I had the strangest argument with a very good friend of mine the other night after she asserted that a mutual friend’s feelings for his bicycle were the same as my feelings for Alec. If I had just ignored that comment, the argument would never have ensued. But I was honestly shocked to hear this come out of her mouth. Even if she thinks my feelings about Alec are comparable to another friend’s feelings about an inanimate object, the fact that she would not think twice about voicing this opinion to me was definitely weird. Weirder still was the fact that she would not budge one inch from this assertion, even as she apologized for the fact that I took her comment “the wrong way.” As I repeatedly gave her the opportunity to explain what exactly I had gotten wrong or misinterpreted, she simply repeated the same thing using slightly different words. It was surreal.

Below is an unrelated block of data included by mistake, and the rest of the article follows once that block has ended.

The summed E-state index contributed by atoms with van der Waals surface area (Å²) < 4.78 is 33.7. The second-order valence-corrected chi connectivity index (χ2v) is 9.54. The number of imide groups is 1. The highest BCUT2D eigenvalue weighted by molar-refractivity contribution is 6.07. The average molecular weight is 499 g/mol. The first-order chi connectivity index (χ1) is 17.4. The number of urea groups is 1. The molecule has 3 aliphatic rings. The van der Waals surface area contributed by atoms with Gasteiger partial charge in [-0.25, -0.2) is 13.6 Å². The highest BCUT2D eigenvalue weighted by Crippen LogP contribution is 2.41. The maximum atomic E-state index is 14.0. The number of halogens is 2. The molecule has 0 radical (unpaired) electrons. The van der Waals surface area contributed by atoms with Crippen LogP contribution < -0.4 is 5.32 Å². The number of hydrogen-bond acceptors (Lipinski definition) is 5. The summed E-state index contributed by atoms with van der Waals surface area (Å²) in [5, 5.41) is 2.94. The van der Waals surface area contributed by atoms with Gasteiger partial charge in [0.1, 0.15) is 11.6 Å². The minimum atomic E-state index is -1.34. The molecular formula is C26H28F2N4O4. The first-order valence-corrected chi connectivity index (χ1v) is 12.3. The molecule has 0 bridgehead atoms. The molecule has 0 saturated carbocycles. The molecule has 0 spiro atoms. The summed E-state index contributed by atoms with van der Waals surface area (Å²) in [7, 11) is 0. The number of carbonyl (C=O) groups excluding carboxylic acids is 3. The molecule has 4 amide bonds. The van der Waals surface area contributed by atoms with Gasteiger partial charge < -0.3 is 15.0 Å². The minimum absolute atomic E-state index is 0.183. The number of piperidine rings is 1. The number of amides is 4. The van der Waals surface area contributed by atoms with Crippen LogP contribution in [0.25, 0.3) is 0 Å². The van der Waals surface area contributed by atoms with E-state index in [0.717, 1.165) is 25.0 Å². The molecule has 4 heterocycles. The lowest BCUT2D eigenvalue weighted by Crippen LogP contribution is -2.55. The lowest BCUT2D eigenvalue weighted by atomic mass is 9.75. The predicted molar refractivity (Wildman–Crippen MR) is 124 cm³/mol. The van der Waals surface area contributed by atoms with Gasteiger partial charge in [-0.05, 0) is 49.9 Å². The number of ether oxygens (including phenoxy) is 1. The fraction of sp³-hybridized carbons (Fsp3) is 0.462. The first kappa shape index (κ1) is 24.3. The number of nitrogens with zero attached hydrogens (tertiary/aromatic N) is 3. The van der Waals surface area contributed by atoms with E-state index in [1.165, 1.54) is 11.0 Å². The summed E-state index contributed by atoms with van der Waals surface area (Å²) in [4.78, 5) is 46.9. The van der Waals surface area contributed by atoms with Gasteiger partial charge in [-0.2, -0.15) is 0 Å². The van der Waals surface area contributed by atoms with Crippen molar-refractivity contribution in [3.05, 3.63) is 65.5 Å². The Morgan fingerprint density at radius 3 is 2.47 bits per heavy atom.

Let me back up. This friend dearly loves both Ali and me. And we both love her. She is one of my best friends and I respect and admire her greatly. In fact, I had just flown her up from San Francisco so she could stay at my apartment and take care of Ali while I was in Boston last weekend for work. She is one of the few people with whom I fully trust post-injury Ali. The cost of her plane ticket and food for her stay was around $300, a sum I could have easily reached paying a random pet sitter stay at my house for three days, and Ali knows and loves her, so I was amazingly grateful she took those days off work and time out of her busy life to come to Portland to watch him. This is a good friend! And her love for Ali (and her own dog) is unquestionable. So why does she think Ali can be compared to my friend’s bicycle? I’m not sure. The argument was heated and we came to no resolution. She tenaciously defended her position. Now, the bicycle-loving friend in this scenario truly does love his bike. One could even argue it is the center of his life. He has no car and depends on his bike for work. Using a bike as his sole mode of transportation is also a political statement for him, and his bike certainly holds more meaning to him than it would for the average person. No question. One might even say his bike is his friend. And yet… does he really feel about his bike the way I feel about Ali? Is that even possible? A big point in her argument was that the friend in question is about to pay $50 to ship his bike to San Francisco for a 10-day trip rather than ride a borrowed bike. Okay, even if I did want to engage on the level of how “much money you spend on a person or object indicates your feelings for said person or object,” with my ongoing expenses for Ali and the cool 16k in vet bills he racked up in just two weeks last year…well, sadly, I probably do have him beat there too. No matter how important a material object like a bicycle or any other treasured possession is in someone’s life, no matter how much meaning that thing holds for them (and knowing several people who are crazy for their bikes, I understand the point), can this feeling ever truly compare to the emotional bond one feels with a sentient being? Obviously, I think not. The fact this good friend of mine and Ali’s, who is also a wonderful guardian to her own dog, disagreed enough to argue this point until neither of us had any breath left is indicative of just how far from the mainstream my views are regarding my relationship with my dog. (I use the possessive but not to objectify him – I am “his” as much as he is “mine,” in the best sense of those words). So for those of you who understand why I was shocked and offended by her comparing Ali to a bike in this manner, I want to thank you. You are my kindred spirits in a world where animals are not only defined within our antiquated legal system as mere property with no more worth than a chair (and in the case of a shelter dog, definitely worth less than your expensive bicycle), but also are regrettably often conceptualized in similar terms even by those who love them.